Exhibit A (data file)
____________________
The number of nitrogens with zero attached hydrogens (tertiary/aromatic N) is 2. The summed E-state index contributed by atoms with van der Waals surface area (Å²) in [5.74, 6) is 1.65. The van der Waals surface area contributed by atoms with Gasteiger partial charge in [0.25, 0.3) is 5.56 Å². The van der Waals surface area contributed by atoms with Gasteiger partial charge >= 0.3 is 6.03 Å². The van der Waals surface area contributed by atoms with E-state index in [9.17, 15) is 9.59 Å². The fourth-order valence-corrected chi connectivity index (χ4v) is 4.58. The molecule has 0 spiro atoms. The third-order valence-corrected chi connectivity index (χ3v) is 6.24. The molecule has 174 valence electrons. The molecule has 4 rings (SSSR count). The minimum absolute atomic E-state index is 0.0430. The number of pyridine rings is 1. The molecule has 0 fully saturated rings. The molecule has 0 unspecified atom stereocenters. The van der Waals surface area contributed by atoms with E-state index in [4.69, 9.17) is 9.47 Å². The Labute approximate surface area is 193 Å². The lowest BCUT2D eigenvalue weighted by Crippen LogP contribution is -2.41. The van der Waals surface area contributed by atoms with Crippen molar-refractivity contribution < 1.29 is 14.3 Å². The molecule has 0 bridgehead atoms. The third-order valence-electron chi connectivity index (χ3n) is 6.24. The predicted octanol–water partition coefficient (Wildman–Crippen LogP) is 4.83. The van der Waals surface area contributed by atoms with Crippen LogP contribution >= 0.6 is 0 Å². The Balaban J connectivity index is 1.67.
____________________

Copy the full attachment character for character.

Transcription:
The number of nitrogens with zero attached hydrogens (tertiary/aromatic N) is 2. The summed E-state index contributed by atoms with van der Waals surface area (Å²) in [5.74, 6) is 1.65. The van der Waals surface area contributed by atoms with Gasteiger partial charge in [0.25, 0.3) is 5.56 Å². The van der Waals surface area contributed by atoms with Gasteiger partial charge >= 0.3 is 6.03 Å². The van der Waals surface area contributed by atoms with E-state index in [9.17, 15) is 9.59 Å². The fourth-order valence-corrected chi connectivity index (χ4v) is 4.58. The molecule has 0 spiro atoms. The third-order valence-corrected chi connectivity index (χ3v) is 6.24. The molecule has 174 valence electrons. The molecule has 4 rings (SSSR count). The minimum absolute atomic E-state index is 0.0430. The number of pyridine rings is 1. The molecule has 0 fully saturated rings. The molecule has 0 unspecified atom stereocenters. The van der Waals surface area contributed by atoms with E-state index in [4.69, 9.17) is 9.47 Å². The Labute approximate surface area is 193 Å². The lowest BCUT2D eigenvalue weighted by Crippen LogP contribution is -2.41. The van der Waals surface area contributed by atoms with Crippen molar-refractivity contribution < 1.29 is 14.3 Å². The molecule has 0 bridgehead atoms. The third-order valence-electron chi connectivity index (χ3n) is 6.24. The predicted octanol–water partition coefficient (Wildman–Crippen LogP) is 4.83. The van der Waals surface area contributed by atoms with Crippen LogP contribution >= 0.6 is 0 Å². The Balaban J connectivity index is 1.67.